Earlier today, the Supreme Court issued its decision in Oxford Health Plans v. Sutter. (Click here for a copy of the decision.) The case involved a “silent” arbitration clause, i.e., one without a class action waiver. The parties agreed that the arbitrator should decide whether the arbitration clause permitted class action arbitration, and the arbitrator believed that the clause at issue permitted class action arbitration. The Supreme Court held today under the very narrow judicial review permitted by the Federal Arbitration Act, the arbitrator’s decision to allow class arbitration must stand. Under the Federal Arbitration Act, a court may not reverse an error, even a grave error, by an arbitrator. As long as an arbitrator was arguably construing a contract, which was the case here, a court cannot reverse the arbitrator’s award under the limited review allowed by the Federal Arbitration Act.
I have posted about class arbitration earlier. I am concerned about sending class actions into arbitration. Class proceedings are the most procedurally complex actions and raise significant due process concerns regarding absent class members. Also, there is a problem of collusion with class proceedings. With the secrecy of arbitration and the lack of procedural protections in arbitration, I am concerned the risk of collusion and risk of harming absent class members may be greater in class arbitration. Ideally, class actions should proceed in court.
Also, take a look at the clause at issue in Sutter:
No civil action concerning any dispute arising under this Agreement shall be instituted before any court, and all such disputes shall be submitted to final and binding arbitration in New Jersey, pursuant to the rules of the American Arbitration Association with one arbitrator.
Most likely, the drafter had in mind traditional, 2-party, bilateral arbitration. Such language (any dispute arising under this agreement shall be submitted to arbitration) was traditionally, historically used for 2-party arbitration, and self-interested arbitrators who have a strong financial interest in hearing a complex proceeding should not be interpreting silence regarding class arbitration to allow for class arbitration. By having a silent arbitration clause, did the parties agree to Rule 23 of the Federal Rules of Civil Procedure, or perhaps some state variation of a class action rule, or perhaps the class action rule of another country? Does the silence in the arbitration clause mean that the parties have agreed to class action procedures allowing for opt-outs? I dislike Concepcion for many reasons, and it is problematic to use the FAA as a shield from class action liability. However, one point from Concepcion I agree with is that changing from a bilateral arbitration to a class arbitration involves a fundamental transformation, and I don’t think mere silence should be interpreted to give rise to this fundamental transformation. Construing silence as allowing for class procedures is very troubling. Consider the following: if the silence in the arbitration agreement here allows for class procedures with opt-outs, I have a concern that such a proceeding may not even be arbitration under the Federal Arbitration Act. (Imagine an agreement that says “I promise to arbitrate, but I can opt-out at any time.” Arbitration is supposed to be binding.) Also, arbitration clauses typically allow the parties to choose an arbitrator. Did the absent class members choose this particular arbitrator? There are numerous problems with construing a bilateral arbitration clause as permitting class arbitration.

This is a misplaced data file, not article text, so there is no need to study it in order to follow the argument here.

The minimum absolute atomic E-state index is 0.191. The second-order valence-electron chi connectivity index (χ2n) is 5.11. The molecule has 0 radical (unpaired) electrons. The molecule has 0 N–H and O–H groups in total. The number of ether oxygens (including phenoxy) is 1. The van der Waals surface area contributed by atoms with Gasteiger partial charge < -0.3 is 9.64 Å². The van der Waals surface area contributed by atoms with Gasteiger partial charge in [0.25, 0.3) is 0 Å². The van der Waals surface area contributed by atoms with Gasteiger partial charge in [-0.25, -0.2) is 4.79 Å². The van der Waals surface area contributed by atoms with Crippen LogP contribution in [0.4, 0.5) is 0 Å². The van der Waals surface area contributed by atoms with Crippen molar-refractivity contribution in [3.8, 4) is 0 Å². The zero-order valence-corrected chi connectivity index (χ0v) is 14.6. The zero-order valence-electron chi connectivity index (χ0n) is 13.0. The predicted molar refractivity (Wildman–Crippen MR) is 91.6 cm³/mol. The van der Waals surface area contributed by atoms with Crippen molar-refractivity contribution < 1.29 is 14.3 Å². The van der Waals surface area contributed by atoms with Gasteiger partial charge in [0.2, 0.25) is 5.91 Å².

I like Justice Alito’s concurring opinion in Sutter. As explained by Justice Alito, the decision of this arbitrator in Sutter, that class arbitration is permitted, cannot bind the absent class members. Arbitration is a matter of consent, and there is no indication absent class members have consented to the arbitrator’s authority in this case. Whatever award is ultimately rendered by the arbitrator here, there may be serious collateral attacks by absent class members, and the entire, complex, expensive class arbitration may be all for naught.